Nevertheless, I was terrified to live in that area as a 24-year-old single, young woman with no concrete experience in the field. I’ve followed the Arab Spring thoroughly and what struck me from the events in Cairo was the sexual assault on Lara Logan, a correspondent for the American network CBS.   Continue reading


Journalism and the World | July 26th, 2017

Overcoming the Challenges of Being a Woman in Journalism Abroad

By Virginie Nguyen Hoang

I’ve started as a professional photojournalist in Egypt. Indeed, in 2012 I had the opportunity to have an internship at the local newspaper Egypt Independent just out of school and only one year after the Egyptian Revolution. I couldn’t wish for a better opportunity.

Nevertheless, I was terrified to live in that area as a 24-year-old single, young woman with no concrete experience in the field. I’ve followed the Arab Spring thoroughly and what struck me from the events in Cairo was the sexual assault on Lara Logan, a correspondent for the American network CBS.   Continue reading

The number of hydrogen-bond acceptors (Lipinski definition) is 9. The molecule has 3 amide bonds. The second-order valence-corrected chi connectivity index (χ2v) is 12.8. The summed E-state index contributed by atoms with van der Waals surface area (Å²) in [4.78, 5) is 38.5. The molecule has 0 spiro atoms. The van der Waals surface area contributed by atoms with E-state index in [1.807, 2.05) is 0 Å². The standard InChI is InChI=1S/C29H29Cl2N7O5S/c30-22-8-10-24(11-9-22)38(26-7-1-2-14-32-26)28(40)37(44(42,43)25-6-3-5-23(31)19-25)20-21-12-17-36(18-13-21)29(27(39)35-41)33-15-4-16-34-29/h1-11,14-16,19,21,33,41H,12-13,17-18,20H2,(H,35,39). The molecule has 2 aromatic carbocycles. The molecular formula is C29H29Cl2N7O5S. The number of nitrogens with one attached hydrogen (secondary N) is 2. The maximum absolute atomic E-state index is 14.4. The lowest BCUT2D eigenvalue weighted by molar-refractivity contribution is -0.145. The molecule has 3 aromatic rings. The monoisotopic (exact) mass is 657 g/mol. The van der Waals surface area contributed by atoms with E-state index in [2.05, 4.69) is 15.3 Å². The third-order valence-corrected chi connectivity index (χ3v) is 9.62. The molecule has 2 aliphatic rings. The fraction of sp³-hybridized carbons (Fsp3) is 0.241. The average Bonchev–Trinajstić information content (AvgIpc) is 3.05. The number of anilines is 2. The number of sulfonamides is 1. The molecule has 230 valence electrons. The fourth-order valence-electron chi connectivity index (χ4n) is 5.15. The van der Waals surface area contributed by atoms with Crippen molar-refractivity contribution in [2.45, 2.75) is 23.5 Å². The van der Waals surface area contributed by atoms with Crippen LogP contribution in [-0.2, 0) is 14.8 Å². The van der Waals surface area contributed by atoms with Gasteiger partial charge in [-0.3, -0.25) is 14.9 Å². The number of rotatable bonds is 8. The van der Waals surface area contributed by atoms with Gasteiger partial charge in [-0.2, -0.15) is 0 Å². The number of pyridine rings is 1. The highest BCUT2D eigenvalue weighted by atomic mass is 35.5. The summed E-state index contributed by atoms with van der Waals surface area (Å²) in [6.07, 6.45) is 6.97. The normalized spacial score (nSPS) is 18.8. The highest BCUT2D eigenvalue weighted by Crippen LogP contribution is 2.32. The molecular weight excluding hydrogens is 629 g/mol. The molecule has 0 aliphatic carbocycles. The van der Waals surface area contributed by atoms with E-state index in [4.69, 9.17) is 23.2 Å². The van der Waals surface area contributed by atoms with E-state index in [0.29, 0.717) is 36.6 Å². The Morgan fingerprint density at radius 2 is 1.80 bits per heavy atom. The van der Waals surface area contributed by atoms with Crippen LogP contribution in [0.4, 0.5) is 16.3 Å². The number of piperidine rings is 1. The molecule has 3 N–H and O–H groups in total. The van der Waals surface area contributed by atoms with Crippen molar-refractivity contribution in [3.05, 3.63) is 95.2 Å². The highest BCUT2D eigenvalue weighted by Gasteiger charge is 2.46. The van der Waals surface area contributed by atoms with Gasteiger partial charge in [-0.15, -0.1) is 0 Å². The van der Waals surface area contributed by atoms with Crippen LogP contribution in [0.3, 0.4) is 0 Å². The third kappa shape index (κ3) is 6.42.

Net Worked | July 21st, 2017

The Twin Cities’ spirit

By Alex Veeneman

Garrison Keillor’s quote, “Be well, do good work and keep in touch,” provides a lesson for journalists. (Photo: Trishhhh/Flickr)

It’s a somewhat overcast afternoon as I look out of the window in the small office of my apartment in Minneapolis, where I’m ending my first full week as a Minnesotan. In the distance is the city skyline, a view that echoes the apartment in Seattle where the fictitious psychiatrist Dr. Frasier Crane lived.

A week or so ago, I made the over 400 mile move from Chicago to the Twin Cities for greener pastures. Continue reading